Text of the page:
Most common site of Osteosarcoma
|A||Upper end of femur|
|B||Lower end of femur|
|C||Upper end of humerus|
|D||Lower end of tibia|
Lower end of femur
a. Age at onset: These tumors occur between the ages of 15-25 years, constituting the commonest musculoskeletal tumor at that age.
b. Common sites of origin: In decreasing order of frequency these are: the lower-end of the femur; upper-end of the tibia; and upper-end of the humerus. However, any bone of the body may be affected.
c. Gross appearance of the tumor depends upon its dominant histo morphology. An osteoblastic tumor is grayish white, hard, and has a gritty feeling when cut.
d. A chondroid type may appear opalescent and bluish-gray. Afibroblastic type has a more typical fish-flesh sarcomatous appearance. The highly malignant, telangiectatic type may have large areas of tumor necrosis and blood filled spaces within the tumor mass. Most tumors have mixed areas.
e. Histologically, these tumors vary in the richness of the osteoid, cartilaginous, or vascular components; but common to all is a basically anaplastic mesenchymal parenchyma with tumor cells surrounded by osteoid
a. Radiological examination: The X. ray shows the following features:
i. An area of irregular destruction in the metaphysis, sometimes overshadowed by the new bone formation.
ii. The cortex overlying the lesion is eroded.
iii. New bone formation in the matrix of the tumor.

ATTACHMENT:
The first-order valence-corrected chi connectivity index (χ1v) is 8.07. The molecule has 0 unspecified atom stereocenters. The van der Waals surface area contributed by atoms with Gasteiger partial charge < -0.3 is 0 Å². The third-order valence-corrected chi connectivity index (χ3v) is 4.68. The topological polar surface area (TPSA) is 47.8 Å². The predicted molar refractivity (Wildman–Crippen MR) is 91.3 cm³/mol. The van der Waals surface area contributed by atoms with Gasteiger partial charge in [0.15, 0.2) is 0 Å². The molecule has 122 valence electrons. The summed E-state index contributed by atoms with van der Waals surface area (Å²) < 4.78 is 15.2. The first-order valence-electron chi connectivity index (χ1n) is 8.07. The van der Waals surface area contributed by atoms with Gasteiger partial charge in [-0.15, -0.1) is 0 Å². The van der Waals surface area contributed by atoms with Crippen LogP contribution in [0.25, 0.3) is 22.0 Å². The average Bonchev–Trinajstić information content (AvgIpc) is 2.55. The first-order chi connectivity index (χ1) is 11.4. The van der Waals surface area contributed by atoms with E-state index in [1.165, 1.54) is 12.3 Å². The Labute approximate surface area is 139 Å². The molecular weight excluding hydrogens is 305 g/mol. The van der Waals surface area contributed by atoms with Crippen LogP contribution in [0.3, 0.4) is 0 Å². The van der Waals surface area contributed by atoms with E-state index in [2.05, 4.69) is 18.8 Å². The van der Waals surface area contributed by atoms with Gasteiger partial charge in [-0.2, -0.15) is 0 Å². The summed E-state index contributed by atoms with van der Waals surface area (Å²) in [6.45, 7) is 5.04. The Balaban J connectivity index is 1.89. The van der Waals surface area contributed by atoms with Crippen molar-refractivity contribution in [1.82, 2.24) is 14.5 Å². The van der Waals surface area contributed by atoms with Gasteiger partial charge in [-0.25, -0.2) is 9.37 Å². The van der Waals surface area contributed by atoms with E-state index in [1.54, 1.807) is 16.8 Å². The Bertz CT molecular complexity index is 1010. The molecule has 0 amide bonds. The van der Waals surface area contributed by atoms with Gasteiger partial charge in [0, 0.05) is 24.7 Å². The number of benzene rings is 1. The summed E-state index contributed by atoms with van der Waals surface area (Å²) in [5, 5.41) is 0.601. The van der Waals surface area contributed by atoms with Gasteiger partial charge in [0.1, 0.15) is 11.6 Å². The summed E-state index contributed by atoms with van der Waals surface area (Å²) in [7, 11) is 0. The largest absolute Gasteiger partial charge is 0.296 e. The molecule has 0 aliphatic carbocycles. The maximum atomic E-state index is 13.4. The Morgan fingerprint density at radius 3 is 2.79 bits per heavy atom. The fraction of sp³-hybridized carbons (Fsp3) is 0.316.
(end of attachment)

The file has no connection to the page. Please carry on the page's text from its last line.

iv. Periosteal reaction: As the tumor lifts the periosteum it incites an intense periosteal reaction. The periosteal reaction in an osteosarcoma is irregular; which is unlike in osteomyelitis, where it is smooth and in layers.
v. Codman's triangle: A triangular area of subperiosteal new bone is seen at the tumor host cortex junction at the ends of the tumor.
b. Sun-ray appearance: As the periosteum is unable to contain the tumor, the tumor grows into the overlying soft-tissues. Now bones is laid down along the blood vessels within the tumor growing centrifugally, giving rise to a 'sun-ray appearance' on the X-ray. Serum alkaline phosphatase (SAP):
c. It is generally elevated, but is of no diagnostic significance. It has been considered a useful parameter for follow up of a case of osteosarcoma. A rise of SAP after an initial fall after tumor removal is taken as an indicator of recurrence or metastasis.
d. Biopsy: An open biopsy is performed to confirm the diagnosis. Some pathologists have gained experience in diagnosing osteosarcoma by a small tissue sample obtained by a needle (corebiopsy), or by fine needle aspiration cytology (FNAC).